J. Peter McNerney

J. PETER MCNERNEY, 1924-2012

     J. Peter McNerney, 88, of Lincoln, Mass. and Biddeford Pool, Maine, died at home on October 14, 2012, surrounded by his beloved wife Natalie and their five children. He was a discerning and persistent pioneer in business and education who eagerly sought a place for the life of spirit in the midst of what he called “the ordinary pursuit of worldly ends.”

     Peter was President of Seneca Wire & Manufacturing Co. of Fostoria, Ohio, from 1971 to 1990 and served as Chairman of the Board until his retirement in 2002. At Seneca he implemented management practices that promoted shared responsibility and decision-making across all levels and divisions of the company. “He dedicated a big part of his life to searching for ways to get everyone within the plant working together in a better, more cooperative way,” said his son John, who succeeded Peter as board chairman.

     “He really cared about the people that worked at Seneca,” recalled board member Dr. Arthur Schleifer, Professor Emeritus of Business Administration at Harvard Business School. “I think that made a difference in how the company was able to survive hard times and become the dominant player in the tempered wire market in the U.S.” He promoted women to positions of leadership at a time when women in management were rare in manufacturing. He instituted a college tuition reimbursement program and made a point of encouraging employees to take advantage of it. A former machine operator, now director of engineering at another manufacturing firm, spoke of how the opportunity for an education, urged on him by Peter, changed the course of life for his entire family. And at Seneca’s plant in Brookhaven, Miss., a band of wire drawers and loom operators began meeting during breaks to pray. When Peter discovered this, he promptly joined the group. “Mr. McNerney was right in the middle of it,” remarked a former Brookhaven manager. “That they were doing this was very impressive to him.”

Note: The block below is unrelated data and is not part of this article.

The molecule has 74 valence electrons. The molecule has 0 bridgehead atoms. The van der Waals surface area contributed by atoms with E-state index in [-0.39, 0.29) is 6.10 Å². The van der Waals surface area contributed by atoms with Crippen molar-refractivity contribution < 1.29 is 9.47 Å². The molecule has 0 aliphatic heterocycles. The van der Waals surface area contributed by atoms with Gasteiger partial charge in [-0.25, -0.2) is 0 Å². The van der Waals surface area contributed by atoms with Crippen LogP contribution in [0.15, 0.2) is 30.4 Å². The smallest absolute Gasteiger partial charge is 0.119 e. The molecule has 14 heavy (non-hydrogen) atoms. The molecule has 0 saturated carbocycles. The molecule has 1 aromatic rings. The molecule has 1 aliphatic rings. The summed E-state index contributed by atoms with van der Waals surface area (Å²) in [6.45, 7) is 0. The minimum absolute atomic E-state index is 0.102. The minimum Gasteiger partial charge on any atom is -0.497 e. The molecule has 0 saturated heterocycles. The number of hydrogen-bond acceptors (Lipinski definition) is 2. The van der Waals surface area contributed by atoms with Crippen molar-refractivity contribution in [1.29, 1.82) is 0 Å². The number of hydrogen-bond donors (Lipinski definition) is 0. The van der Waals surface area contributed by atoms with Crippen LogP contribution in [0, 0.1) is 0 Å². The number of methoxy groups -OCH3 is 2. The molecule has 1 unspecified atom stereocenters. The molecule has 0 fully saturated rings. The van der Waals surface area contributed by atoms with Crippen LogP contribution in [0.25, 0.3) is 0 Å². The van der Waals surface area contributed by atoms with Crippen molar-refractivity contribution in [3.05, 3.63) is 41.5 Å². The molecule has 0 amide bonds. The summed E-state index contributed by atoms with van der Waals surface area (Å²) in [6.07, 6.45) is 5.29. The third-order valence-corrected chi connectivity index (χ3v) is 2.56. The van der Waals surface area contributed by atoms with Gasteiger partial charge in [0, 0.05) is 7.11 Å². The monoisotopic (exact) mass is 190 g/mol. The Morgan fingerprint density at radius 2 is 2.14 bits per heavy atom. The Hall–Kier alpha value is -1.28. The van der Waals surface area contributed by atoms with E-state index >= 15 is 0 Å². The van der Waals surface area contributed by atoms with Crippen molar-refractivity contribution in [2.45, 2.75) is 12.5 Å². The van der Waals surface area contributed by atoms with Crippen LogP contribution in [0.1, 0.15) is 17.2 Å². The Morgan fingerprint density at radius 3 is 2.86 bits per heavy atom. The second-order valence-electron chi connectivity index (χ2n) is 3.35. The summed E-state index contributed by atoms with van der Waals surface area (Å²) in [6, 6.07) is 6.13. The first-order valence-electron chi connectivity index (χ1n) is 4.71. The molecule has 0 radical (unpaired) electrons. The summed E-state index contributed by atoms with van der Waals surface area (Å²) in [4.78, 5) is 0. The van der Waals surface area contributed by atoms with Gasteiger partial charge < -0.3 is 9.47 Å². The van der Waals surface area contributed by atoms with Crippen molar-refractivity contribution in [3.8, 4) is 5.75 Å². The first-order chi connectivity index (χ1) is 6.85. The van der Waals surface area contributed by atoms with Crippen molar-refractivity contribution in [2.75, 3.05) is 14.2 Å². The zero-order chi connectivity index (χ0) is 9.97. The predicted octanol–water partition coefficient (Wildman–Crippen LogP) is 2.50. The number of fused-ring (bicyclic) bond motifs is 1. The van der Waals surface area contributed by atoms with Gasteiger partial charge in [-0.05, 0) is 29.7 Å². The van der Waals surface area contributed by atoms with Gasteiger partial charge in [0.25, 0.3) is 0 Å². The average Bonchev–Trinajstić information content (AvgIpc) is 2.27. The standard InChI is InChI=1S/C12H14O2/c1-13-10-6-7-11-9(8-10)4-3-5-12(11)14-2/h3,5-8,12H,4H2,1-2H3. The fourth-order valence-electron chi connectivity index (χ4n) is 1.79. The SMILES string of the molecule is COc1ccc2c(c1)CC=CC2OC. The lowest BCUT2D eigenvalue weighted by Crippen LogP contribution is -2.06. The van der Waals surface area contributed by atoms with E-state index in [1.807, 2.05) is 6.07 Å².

In Fostoria, Peter lived with his family on a farm on Eagleville Road where they raised horses, pigs, geese and, briefly, peacocks, and struggled to employ some of the principles of organic farming in an area that was strictly traditional. His favorite occupations were cutting trails for horseback riding and hauling buckets of water to trees he had planted, usually done in coat and tie as he was too eager to get outside to bother to change clothes after work. Moved by the beauty and abundance of the fields around him, he placed his land under a conservation easement to restrict development in perpetuity. Following his retirement he moved to Lincoln, Mass., with his wife of 55 years, the former Natalie Marie Berg of Worcester, Mass. “Her amazing and constant love and support have made my life so marvelous and happy,” he often said.

     He was a member of St. Joseph Church, Lincoln, and attended the Men’s Discussion Group at St. Anne’s in-the-Fields Episcopal Church in Lincoln. He is remembered for his “discerning and convincing insights about being a Christian,” said a member of the men’s group. “He expressed his thoughts in a quiet, reflective way, not making pronouncements but sharing his own experiences with us and asking us to share our experiences with him.” Peter divided his last years between his home in Lincoln and a summer cottage in Biddeford Pool, Maine., where he enjoyed boating with his children and grandchildren, watching sunsets over the tidal pool, walking to church, and laying out his coffee table with books and articles, heavily annotated, for discussion.